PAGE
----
Boys to Men
I’ll never forget that bright morning when the sonographer told me I was having a boy. She moved her chilly, flat wand across my belly, showing me all of my son’s emerging contours and creases, focusing in on that one piece of incontrovertible evidence — the marker of his masculinity. “Yup, there it is,” she said, settling on his tiny penis. My husband and I giggled on cue. A boy! I think we were meant to feel triumphant, like in the movies. A boy!
I walked around London for days in a daze.
What would I do with a boy? A grubby, boisterous boy. What did I know of boys? The men in my life — the loved and the lovers — all remained mysteries to me — their blunt simplicity endearing and maddening and cruel, often all at once.
I kept walking, looking for comfort in the green, damp blooms of a London spring.
Then in April my son came to me. And I held him, for hours I couldn’t let him go. I clutched him like nothing I’d ever held before, loved him like no one before. His body a part of my body, his cries somehow linked to my own. A part of me now walked in the world. In the body of a boy.
Then a few years later my little one joined us: a fiery, friendly boy, whose big, round eyes fixed on me with familiarity and knowing. Everyone consoled me for not having a girl, but it was fine, I told them. I wanted another boy. And it was true.
My two boys. It’s difficult to describe the emotional landscape of parenting without reverting to cliché. But suffice it to say my two sons have shown me joy — before them it was just an idea.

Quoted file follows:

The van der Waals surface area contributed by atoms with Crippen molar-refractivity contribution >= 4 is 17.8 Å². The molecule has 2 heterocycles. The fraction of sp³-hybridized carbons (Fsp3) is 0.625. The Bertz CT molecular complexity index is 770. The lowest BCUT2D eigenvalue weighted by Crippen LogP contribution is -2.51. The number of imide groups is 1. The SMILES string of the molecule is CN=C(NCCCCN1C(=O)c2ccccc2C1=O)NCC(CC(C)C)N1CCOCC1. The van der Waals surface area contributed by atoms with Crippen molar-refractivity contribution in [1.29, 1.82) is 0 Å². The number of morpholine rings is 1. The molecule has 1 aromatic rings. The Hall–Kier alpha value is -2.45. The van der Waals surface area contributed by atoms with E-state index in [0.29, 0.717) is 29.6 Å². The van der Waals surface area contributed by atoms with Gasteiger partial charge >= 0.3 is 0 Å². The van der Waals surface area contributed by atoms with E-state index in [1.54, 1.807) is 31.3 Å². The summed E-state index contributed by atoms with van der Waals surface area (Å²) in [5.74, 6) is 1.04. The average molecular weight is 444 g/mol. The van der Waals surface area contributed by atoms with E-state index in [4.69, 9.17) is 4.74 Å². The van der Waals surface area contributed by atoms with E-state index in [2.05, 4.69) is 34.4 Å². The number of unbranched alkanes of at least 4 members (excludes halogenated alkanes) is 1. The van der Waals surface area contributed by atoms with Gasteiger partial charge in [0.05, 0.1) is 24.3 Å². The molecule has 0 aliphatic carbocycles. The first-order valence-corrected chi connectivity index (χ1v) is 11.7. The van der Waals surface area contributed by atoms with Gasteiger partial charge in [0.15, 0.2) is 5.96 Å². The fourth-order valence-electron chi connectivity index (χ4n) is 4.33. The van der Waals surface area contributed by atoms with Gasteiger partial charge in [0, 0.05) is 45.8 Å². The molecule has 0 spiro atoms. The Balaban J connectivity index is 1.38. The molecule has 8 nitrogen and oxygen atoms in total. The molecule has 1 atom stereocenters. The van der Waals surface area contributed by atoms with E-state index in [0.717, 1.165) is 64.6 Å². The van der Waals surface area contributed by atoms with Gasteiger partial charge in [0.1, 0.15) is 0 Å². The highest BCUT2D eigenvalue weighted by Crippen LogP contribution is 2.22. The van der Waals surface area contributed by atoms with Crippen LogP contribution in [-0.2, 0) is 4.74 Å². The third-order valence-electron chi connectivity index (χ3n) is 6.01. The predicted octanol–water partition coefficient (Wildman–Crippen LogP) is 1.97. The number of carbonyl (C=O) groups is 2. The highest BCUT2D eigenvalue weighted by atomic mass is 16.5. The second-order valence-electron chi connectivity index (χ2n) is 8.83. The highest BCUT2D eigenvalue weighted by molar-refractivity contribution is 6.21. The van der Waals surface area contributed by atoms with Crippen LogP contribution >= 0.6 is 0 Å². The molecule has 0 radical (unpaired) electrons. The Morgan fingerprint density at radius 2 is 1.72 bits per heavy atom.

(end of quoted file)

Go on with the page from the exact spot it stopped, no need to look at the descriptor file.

My older son turns nine in two weeks. So many attitudes and opinions, rhythms and rhymes fill that lanky body. His little brother is six, his belly now flat and his biceps gaining shape. They’re both so cool and so mouthy. So beautiful. Such boys. Boys becoming men.
And there are days now where I walk around Cape Town in a daze. Two boys. How am I meant to raise them? What do I know about raising boys? Today. With the world as it is, and as I suspect it will be as their bodies and minds continue to fill out and take shape.
I’d know how to raise a girl– to be a fighter and a friend, prepared to head out and claim all that she is rightfully due. I would tell her never to apologise for her being, and never to shrink to make others comfortable. I would raise her to revel in her feminine power.
Can I raise my sons to be powerful? Without apologies or disclaimers, can I raise them to revel in their masculine power? Or is that power now considered inherently dangerous or destructive or grossly dominant? Did the genetic lottery confer upon my boys a claim to power and privilege now tainted with an air of illegitimacy?
Must my boys’ power necessarily come at the expense of others?
Masculinity today is at best troubled, at worst toxic. A negative space. Evolving, most certainly, as femininity is, but without any public language to describe it, without any shared community of experience, without any accepted label to name it.
Without doubt, men continue to hold the bulk of power and privilege worldwide, so it’s not sympathy they need. Just space. Space to define and redefine themselves — publicly and with each other. Space to experience their evolution in something other than quiet confusion. To regard that same evolution as something other than an attrition of their rightful identity.
Space to become their whole, integrated selves — every day. Space to not have to apologize for being a man or shrink to make others comfortable.
Our future belongs to women. I believe that. But can’t it belong to men too? Musn’t it belong to men too?
Because if we want to see an end to poverty, violence and terror — if we want to see the backside of the likes of Zuma and Trump and ISIS — then we need to emancipate masculinity. Give it a healthy, public space in which to become as rich and as varied as the men of this world.
We need to see men and women rising together: a men’s movement forming as a vital companion to the women’s movement.
We need to see men in the streets, staking their claim in a just society.
If I have my way, my sons will be there. Somewhere on the world’s streets. Maybe wearing penis hats instead of pussy hats. Maybe holding their mother’s hand. Or perhaps just pushing me along.